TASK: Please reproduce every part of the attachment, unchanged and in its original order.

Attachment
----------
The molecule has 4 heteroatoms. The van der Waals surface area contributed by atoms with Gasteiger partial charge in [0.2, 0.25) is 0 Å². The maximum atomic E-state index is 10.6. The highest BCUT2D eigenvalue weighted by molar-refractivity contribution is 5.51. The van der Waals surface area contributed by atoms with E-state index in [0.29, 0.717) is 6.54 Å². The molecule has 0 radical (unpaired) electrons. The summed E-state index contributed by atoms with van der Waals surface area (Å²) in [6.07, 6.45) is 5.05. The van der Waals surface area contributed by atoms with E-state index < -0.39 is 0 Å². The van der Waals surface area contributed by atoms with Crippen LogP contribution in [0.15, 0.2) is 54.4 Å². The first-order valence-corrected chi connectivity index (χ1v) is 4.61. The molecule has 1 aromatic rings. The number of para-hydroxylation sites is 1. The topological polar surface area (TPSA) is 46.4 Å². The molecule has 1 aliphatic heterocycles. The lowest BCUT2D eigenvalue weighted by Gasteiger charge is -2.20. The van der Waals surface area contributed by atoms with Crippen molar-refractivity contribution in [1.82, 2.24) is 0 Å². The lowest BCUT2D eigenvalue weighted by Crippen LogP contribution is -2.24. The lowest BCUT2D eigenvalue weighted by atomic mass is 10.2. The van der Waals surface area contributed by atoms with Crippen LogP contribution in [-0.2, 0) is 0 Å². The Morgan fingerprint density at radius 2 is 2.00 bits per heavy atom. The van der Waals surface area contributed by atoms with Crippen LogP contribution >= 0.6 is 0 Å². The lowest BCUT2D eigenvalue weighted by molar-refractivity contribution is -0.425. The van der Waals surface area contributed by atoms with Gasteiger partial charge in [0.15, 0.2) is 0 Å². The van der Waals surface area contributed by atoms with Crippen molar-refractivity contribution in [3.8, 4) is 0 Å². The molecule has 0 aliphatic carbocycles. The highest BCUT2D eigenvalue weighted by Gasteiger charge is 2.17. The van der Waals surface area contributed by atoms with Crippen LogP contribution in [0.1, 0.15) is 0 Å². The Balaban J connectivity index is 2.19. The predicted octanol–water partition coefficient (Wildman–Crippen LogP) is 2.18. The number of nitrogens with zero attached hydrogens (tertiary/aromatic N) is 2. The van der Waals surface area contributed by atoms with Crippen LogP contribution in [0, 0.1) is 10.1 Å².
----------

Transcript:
The molecule has 4 heteroatoms. The van der Waals surface area contributed by atoms with Gasteiger partial charge in [0.2, 0.25) is 0 Å². The maximum atomic E-state index is 10.6. The highest BCUT2D eigenvalue weighted by molar-refractivity contribution is 5.51. The van der Waals surface area contributed by atoms with E-state index in [0.29, 0.717) is 6.54 Å². The molecule has 0 radical (unpaired) electrons. The summed E-state index contributed by atoms with van der Waals surface area (Å²) in [6.07, 6.45) is 5.05. The van der Waals surface area contributed by atoms with E-state index < -0.39 is 0 Å². The van der Waals surface area contributed by atoms with Crippen LogP contribution in [0.15, 0.2) is 54.4 Å². The first-order valence-corrected chi connectivity index (χ1v) is 4.61. The molecule has 1 aromatic rings. The number of para-hydroxylation sites is 1. The topological polar surface area (TPSA) is 46.4 Å². The molecule has 1 aliphatic heterocycles. The lowest BCUT2D eigenvalue weighted by Gasteiger charge is -2.20. The van der Waals surface area contributed by atoms with Crippen molar-refractivity contribution in [1.82, 2.24) is 0 Å². The lowest BCUT2D eigenvalue weighted by Crippen LogP contribution is -2.24. The lowest BCUT2D eigenvalue weighted by atomic mass is 10.2. The van der Waals surface area contributed by atoms with Crippen LogP contribution in [-0.2, 0) is 0 Å². The Morgan fingerprint density at radius 2 is 2.00 bits per heavy atom. The van der Waals surface area contributed by atoms with Crippen LogP contribution >= 0.6 is 0 Å². The lowest BCUT2D eigenvalue weighted by molar-refractivity contribution is -0.425. The van der Waals surface area contributed by atoms with Gasteiger partial charge in [0.15, 0.2) is 0 Å². The van der Waals surface area contributed by atoms with Crippen molar-refractivity contribution in [3.8, 4) is 0 Å². The molecule has 0 aliphatic carbocycles. The highest BCUT2D eigenvalue weighted by Gasteiger charge is 2.17. The van der Waals surface area contributed by atoms with Crippen LogP contribution in [0.1, 0.15) is 0 Å². The Balaban J connectivity index is 2.19. The predicted octanol–water partition coefficient (Wildman–Crippen LogP) is 2.18. The number of nitrogens with zero attached hydrogens (tertiary/aromatic N) is 2. The van der Waals surface area contributed by atoms with Crippen LogP contribution in [0, 0.1) is 10.1 Å².